By Mary Ann Pickard
Is Father’s Day a time to just buy another greeting card or a time to think about what Dad means to you?
I have observed Fathers for close to 60 years. From my own father, to those of my cousins, classmates, students, friends, and especially the one who helped me raise my own kids. I am pretty sure I have personally seen the full range of the worst (those who deny, abuse or abandon) to the absolute best fathers (those who love, respect and protect).The one thing they all have in common is the power to impact their children’s lives.
And, I have to say that I believe the vast majority want to and try to do their best for their kids. As I watch the fathers of the current generation with my wide-angle lens, I don’t think the role has changed all that much. The pace of life and technology may be faster, but the basics are the same.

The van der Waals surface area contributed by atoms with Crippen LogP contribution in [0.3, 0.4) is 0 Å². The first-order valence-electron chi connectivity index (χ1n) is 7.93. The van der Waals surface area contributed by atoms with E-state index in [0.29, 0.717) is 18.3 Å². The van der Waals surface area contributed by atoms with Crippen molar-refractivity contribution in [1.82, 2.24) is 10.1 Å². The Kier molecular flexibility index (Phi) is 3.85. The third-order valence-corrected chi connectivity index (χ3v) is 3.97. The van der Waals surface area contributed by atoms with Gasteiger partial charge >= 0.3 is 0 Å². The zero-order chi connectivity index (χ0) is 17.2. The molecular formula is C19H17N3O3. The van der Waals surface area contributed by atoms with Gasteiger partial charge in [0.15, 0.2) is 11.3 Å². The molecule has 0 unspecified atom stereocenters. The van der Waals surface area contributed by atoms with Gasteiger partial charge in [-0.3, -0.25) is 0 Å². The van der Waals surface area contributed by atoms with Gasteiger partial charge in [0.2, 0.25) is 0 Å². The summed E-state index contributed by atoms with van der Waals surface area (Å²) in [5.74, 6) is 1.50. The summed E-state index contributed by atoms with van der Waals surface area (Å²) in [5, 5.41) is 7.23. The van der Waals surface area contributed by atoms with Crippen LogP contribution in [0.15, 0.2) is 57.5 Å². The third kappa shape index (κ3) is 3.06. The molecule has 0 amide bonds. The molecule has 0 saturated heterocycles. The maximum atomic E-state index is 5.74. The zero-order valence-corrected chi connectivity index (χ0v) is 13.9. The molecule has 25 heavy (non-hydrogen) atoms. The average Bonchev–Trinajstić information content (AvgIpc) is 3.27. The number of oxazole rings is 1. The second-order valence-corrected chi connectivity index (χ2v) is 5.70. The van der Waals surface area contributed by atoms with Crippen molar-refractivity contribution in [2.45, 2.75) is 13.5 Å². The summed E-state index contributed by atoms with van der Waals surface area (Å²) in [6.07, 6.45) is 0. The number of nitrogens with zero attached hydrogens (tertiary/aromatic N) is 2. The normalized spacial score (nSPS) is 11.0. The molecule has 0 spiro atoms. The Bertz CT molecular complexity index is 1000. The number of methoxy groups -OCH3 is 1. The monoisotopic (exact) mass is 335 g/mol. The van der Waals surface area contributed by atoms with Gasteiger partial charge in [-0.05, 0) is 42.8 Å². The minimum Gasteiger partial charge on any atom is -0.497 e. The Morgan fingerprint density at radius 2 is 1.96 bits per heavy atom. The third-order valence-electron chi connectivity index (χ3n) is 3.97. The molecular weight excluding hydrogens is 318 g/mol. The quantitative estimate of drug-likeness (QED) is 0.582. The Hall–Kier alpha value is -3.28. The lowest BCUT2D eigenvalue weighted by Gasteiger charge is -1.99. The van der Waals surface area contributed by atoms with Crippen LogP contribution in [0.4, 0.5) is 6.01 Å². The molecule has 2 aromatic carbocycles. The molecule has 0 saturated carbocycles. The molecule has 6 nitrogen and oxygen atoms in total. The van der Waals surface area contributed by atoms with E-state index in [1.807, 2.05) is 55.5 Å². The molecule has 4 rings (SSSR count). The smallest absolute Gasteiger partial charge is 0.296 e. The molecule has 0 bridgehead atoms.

Recently, I saw an interview with Dr. Wayne Dyer, who was an orphan and foster child but grew up to be a leading author of books on how to raise children. He said that even after raising eight children of his own that he still did not have all the answers to the ongoing challenges. What it comes down to is that fathers need the support of those around them in order to keep up with the tough job they do.
I feel very fortunate that my husband followed his dad’s extraordinary examples. We cannot all have the “Best Dad in the World” as printed on those greeting cards and t-shirts, but we can be thankful for the life lessons we learned, the efforts they made and the time we did or still can spend with all the “dads” in our lives.
Remember, the memories will not be measured in gifts but in the time we choose to spend together.